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Wednesday, April 13, 2011

Temporary appointees not entitled to a pretermination due process hearing


Temporary appointees not entitled to a pretermination due process hearing
Sanni v NYS Office of Mental Health, USDC, EDNY, 2/15/2000


Frequently a public employee holding a temporary appointment will challenge his or her termination from the position claiming that he or she is entitled to a pretermination due process hearing. This was one of the issues considered by Federal District Court Judge Gleeson in the course of his deciding the Sanni case.


Thomas Sanni, then employed in a grade 27 project director position at Kings Park Psychiatric Center, was served with disciplinary charges pursuant to Section 75 of the Civil Service Law. Simultaneously, he was reinstated to his permanent grade 18 position and transferred to Queens Children Psychiatric Center.


Ultimately, arbitrator Howard A. Rubenstein found Sanni guilty of 11 of the 14 charges filed against him. Among the charges for which Sanni was found guilty were the following:


1. Improperly participating in and supporting the decision to employ the minister of [Sanni’s] church to exorcise a patient possessed by spirits;


2. Transporting a patient in his car when he did not hold a valid driver’s license;


3. Claiming overtime for work he did not perform;


4. Having his personal automobile repaired by Kingsboro and billing the facility for personal items he shipped overseas via international Federal Express; and


5. Lying under oath in the course of being interviewed concerning the charges.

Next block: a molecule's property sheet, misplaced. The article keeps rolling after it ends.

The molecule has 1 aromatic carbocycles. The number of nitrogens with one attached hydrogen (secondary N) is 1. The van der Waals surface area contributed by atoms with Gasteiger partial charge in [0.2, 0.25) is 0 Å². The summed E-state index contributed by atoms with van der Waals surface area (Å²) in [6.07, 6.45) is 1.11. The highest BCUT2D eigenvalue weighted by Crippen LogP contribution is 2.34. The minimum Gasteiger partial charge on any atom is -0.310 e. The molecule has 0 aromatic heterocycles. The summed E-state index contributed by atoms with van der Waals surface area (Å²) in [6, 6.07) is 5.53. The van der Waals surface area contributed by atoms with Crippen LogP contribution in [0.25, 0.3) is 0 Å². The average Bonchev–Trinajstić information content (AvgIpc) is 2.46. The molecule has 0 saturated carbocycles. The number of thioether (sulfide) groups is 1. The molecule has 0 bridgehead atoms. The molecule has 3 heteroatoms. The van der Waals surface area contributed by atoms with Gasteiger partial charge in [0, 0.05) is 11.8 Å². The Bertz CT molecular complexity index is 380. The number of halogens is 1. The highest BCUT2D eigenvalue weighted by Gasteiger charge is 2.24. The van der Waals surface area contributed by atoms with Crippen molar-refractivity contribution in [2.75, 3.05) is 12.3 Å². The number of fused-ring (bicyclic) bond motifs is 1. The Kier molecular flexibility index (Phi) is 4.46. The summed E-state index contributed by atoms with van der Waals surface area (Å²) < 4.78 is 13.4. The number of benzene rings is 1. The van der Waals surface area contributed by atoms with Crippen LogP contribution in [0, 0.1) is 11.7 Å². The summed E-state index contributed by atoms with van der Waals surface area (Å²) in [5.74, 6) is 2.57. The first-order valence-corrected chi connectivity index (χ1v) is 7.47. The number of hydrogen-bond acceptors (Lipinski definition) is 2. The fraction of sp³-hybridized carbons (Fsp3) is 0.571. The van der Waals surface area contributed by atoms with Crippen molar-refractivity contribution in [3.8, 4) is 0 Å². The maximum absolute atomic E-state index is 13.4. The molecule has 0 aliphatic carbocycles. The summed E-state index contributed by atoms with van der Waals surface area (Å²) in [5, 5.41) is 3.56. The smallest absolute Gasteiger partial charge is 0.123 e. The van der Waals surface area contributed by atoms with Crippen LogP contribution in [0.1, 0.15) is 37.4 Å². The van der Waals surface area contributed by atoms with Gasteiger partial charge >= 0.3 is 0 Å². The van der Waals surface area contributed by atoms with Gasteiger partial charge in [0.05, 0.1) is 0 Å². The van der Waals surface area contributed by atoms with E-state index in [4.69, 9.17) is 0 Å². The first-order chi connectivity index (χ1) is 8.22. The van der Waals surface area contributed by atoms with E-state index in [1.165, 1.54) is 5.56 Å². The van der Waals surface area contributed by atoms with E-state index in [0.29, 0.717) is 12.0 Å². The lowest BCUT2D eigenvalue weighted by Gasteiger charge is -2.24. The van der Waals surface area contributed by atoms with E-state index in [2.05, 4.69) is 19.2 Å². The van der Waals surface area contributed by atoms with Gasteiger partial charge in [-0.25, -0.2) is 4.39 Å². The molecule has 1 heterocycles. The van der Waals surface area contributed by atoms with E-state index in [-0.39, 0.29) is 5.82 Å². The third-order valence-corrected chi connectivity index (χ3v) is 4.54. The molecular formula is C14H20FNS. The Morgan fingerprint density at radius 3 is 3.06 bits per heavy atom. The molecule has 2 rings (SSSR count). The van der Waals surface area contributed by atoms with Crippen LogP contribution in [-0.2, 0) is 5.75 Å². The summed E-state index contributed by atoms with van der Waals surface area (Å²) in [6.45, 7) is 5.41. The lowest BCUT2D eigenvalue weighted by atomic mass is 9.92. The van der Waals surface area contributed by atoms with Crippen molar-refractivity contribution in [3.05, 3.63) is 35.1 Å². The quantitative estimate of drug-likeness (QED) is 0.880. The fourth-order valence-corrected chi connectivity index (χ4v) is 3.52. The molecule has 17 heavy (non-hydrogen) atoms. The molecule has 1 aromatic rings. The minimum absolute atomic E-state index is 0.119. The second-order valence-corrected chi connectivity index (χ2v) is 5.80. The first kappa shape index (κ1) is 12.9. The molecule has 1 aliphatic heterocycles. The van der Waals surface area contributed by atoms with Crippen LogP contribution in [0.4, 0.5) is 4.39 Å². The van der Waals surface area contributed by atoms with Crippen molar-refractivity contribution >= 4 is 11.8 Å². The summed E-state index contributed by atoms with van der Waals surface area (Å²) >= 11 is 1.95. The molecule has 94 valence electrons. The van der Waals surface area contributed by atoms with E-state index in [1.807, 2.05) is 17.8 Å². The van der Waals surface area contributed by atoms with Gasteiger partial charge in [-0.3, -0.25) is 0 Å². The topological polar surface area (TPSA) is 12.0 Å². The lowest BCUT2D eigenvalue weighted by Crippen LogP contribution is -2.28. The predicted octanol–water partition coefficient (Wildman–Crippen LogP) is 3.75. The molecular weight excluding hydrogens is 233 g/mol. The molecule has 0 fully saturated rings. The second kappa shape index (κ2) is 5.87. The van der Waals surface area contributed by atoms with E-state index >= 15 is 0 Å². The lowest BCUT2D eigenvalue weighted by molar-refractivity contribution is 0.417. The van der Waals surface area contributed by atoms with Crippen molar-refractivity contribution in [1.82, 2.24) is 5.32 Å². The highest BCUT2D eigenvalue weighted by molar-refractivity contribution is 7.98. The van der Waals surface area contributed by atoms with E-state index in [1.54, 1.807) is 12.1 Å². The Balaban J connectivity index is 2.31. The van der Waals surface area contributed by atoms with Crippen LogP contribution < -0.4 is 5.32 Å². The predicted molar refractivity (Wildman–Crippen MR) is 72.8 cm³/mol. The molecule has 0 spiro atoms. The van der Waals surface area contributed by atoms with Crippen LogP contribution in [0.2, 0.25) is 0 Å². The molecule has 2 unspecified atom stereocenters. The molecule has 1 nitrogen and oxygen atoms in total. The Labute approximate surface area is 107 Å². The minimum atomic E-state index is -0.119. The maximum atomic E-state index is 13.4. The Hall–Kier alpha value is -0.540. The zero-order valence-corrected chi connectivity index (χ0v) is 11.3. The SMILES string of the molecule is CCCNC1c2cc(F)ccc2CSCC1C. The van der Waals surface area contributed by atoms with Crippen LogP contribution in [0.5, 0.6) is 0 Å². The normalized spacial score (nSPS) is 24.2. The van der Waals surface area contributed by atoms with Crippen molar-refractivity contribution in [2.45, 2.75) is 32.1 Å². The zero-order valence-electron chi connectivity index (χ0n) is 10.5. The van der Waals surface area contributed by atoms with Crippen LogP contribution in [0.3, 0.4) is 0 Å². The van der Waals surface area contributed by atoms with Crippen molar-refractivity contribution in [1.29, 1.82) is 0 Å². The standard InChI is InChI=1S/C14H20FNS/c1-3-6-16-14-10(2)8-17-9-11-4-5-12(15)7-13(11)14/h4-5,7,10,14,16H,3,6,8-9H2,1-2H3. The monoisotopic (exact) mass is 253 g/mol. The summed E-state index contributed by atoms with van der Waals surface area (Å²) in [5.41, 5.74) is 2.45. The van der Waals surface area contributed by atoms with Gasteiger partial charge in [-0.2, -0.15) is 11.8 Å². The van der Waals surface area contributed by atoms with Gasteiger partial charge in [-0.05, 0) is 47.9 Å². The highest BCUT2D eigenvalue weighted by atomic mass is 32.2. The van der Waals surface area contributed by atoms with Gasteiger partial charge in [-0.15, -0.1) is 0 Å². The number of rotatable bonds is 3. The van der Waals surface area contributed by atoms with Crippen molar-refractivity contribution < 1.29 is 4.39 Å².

The department accepted Rubenstein’s findings and his recommendation that Sanni be terminated. Sanni sued, contending that the Office of Mental Health’s disciplinary action against him (1) violated his civil rights, (2) constituted retaliation for his filing a Title VII complaint against it and (3) it terminated him from the grade 27 position in violation of Section 75.


As to Sanni’s due process claims, Judge Gleeson pointed out that a public employee who has a property interest or right in his or her position is entitled to a pretermination hearing before he or she may be removed from the position. By logical extension, said the court, an employee covered by Section 75 has a property interest in his or her civil service grade since one of the penalties that may be imposed under Section 75 is demotion in grade and title.


The problem with Sanni’s argument, however, was that temporary employees in New York have no property interest in their jobs. Accordingly, Judge Gleeson, citing the Appellate Division’s ruling in Jones v Westchester County, 644 NY2d 640, granted the State’s motion to summarily dismiss this branch of Sanni’s complaint.


Sanni’s civil rights and retaliation claims based on his demotion and transfer to another department facility survived, however.


This suggests that in such situations the State may attempt to have the case dismissed on the grounds that it immune from suit in federal court for alleged violations of Title VII in view of the rulings by the Supreme Court of the United States in Kimel v Board of Regents, 528 U.S. 62 and Alden v Maine, 527 U.S. 706, cases involving employees suing their state employer in federal court for alleged violations of, respectively, the Age Discrimination in Employment Act and the Fair Labor Standards Act.
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Handbooks focusing on State and Municipal Public Personnel Law continue to be available for purchase via the links provided below:

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A Reasonable Penalty Under The Circumstances at http://nypplarchives.blogspot.com

The Disability Benefits E-book: at http://section207.blogspot.com/

Layoff, Preferred Lists at http://nylayoff.blogspot.com/

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